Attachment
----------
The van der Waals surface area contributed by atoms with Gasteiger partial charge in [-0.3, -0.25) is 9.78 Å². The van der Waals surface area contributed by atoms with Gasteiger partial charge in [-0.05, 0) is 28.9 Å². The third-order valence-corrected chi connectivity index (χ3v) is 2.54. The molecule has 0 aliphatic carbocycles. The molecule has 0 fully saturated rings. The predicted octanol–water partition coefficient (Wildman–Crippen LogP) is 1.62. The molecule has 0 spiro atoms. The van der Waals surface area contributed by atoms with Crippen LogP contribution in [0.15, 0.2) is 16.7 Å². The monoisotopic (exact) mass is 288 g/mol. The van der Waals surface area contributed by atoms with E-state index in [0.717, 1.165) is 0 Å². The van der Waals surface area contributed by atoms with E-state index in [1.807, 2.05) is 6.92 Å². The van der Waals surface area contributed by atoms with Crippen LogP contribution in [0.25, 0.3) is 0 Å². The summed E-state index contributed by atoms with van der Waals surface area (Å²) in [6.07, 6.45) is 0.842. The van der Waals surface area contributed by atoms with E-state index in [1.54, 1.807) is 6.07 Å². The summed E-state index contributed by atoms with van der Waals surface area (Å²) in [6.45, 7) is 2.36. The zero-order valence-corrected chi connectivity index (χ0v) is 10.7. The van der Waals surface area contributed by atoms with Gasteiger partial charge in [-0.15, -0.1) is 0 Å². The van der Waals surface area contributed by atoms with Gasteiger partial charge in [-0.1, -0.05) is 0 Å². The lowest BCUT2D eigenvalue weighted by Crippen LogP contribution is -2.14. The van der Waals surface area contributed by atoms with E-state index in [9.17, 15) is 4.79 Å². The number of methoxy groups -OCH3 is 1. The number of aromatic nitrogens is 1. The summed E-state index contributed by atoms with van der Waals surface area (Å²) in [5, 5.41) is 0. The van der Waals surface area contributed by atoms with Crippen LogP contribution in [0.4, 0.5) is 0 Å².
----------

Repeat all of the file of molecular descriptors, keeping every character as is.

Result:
The van der Waals surface area contributed by atoms with Gasteiger partial charge in [-0.3, -0.25) is 9.78 Å². The van der Waals surface area contributed by atoms with Gasteiger partial charge in [-0.05, 0) is 28.9 Å². The third-order valence-corrected chi connectivity index (χ3v) is 2.54. The molecule has 0 aliphatic carbocycles. The molecule has 0 fully saturated rings. The predicted octanol–water partition coefficient (Wildman–Crippen LogP) is 1.62. The molecule has 0 spiro atoms. The van der Waals surface area contributed by atoms with Crippen LogP contribution in [0.15, 0.2) is 16.7 Å². The monoisotopic (exact) mass is 288 g/mol. The van der Waals surface area contributed by atoms with E-state index in [0.717, 1.165) is 0 Å². The van der Waals surface area contributed by atoms with E-state index in [1.807, 2.05) is 6.92 Å². The van der Waals surface area contributed by atoms with Crippen LogP contribution in [0.25, 0.3) is 0 Å². The summed E-state index contributed by atoms with van der Waals surface area (Å²) in [6.07, 6.45) is 0.842. The van der Waals surface area contributed by atoms with E-state index in [1.54, 1.807) is 6.07 Å². The summed E-state index contributed by atoms with van der Waals surface area (Å²) in [6.45, 7) is 2.36. The zero-order valence-corrected chi connectivity index (χ0v) is 10.7. The van der Waals surface area contributed by atoms with Gasteiger partial charge in [-0.15, -0.1) is 0 Å². The van der Waals surface area contributed by atoms with Gasteiger partial charge in [-0.1, -0.05) is 0 Å². The lowest BCUT2D eigenvalue weighted by Crippen LogP contribution is -2.14. The van der Waals surface area contributed by atoms with E-state index in [9.17, 15) is 4.79 Å². The number of methoxy groups -OCH3 is 1. The number of aromatic nitrogens is 1. The summed E-state index contributed by atoms with van der Waals surface area (Å²) in [5, 5.41) is 0. The van der Waals surface area contributed by atoms with Crippen LogP contribution in [0.4, 0.5) is 0 Å².